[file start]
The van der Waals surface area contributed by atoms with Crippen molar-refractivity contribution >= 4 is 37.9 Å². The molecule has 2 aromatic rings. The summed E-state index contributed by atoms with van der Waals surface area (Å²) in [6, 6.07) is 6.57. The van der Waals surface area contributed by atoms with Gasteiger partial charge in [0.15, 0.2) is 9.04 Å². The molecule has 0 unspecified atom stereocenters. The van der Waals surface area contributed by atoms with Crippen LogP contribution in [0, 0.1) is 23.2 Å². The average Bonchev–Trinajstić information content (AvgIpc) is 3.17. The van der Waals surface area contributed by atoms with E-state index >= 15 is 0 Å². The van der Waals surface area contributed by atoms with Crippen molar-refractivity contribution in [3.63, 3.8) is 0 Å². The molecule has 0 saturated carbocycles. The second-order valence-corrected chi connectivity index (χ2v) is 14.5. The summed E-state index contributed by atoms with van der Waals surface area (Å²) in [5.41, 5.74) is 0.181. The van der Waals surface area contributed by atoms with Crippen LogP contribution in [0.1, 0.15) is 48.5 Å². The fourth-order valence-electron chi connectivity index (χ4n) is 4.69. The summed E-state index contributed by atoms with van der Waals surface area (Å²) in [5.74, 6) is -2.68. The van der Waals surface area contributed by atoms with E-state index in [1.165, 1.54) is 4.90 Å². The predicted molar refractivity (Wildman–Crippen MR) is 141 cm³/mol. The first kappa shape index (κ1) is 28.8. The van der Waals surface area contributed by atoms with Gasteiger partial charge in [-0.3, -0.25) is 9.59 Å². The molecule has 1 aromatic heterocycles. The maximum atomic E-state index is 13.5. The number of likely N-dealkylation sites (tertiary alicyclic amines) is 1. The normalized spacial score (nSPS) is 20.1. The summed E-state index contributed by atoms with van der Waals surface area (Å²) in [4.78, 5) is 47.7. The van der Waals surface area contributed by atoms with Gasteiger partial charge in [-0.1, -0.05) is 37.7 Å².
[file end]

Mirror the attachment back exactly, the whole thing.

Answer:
The van der Waals surface area contributed by atoms with Crippen molar-refractivity contribution >= 4 is 37.9 Å². The molecule has 2 aromatic rings. The summed E-state index contributed by atoms with van der Waals surface area (Å²) in [6, 6.07) is 6.57. The van der Waals surface area contributed by atoms with Gasteiger partial charge in [0.15, 0.2) is 9.04 Å². The molecule has 0 unspecified atom stereocenters. The van der Waals surface area contributed by atoms with Crippen LogP contribution in [0, 0.1) is 23.2 Å². The average Bonchev–Trinajstić information content (AvgIpc) is 3.17. The van der Waals surface area contributed by atoms with E-state index >= 15 is 0 Å². The van der Waals surface area contributed by atoms with Crippen molar-refractivity contribution in [3.63, 3.8) is 0 Å². The molecule has 0 saturated carbocycles. The second-order valence-corrected chi connectivity index (χ2v) is 14.5. The summed E-state index contributed by atoms with van der Waals surface area (Å²) in [5.41, 5.74) is 0.181. The van der Waals surface area contributed by atoms with Crippen LogP contribution in [0.1, 0.15) is 48.5 Å². The fourth-order valence-electron chi connectivity index (χ4n) is 4.69. The summed E-state index contributed by atoms with van der Waals surface area (Å²) in [5.74, 6) is -2.68. The van der Waals surface area contributed by atoms with E-state index in [1.165, 1.54) is 4.90 Å². The predicted molar refractivity (Wildman–Crippen MR) is 141 cm³/mol. The first kappa shape index (κ1) is 28.8. The van der Waals surface area contributed by atoms with Gasteiger partial charge in [-0.3, -0.25) is 9.59 Å². The molecule has 1 aromatic heterocycles. The maximum atomic E-state index is 13.5. The number of likely N-dealkylation sites (tertiary alicyclic amines) is 1. The normalized spacial score (nSPS) is 20.1. The summed E-state index contributed by atoms with van der Waals surface area (Å²) in [4.78, 5) is 47.7. The van der Waals surface area contributed by atoms with Gasteiger partial charge in [-0.1, -0.05) is 37.7 Å².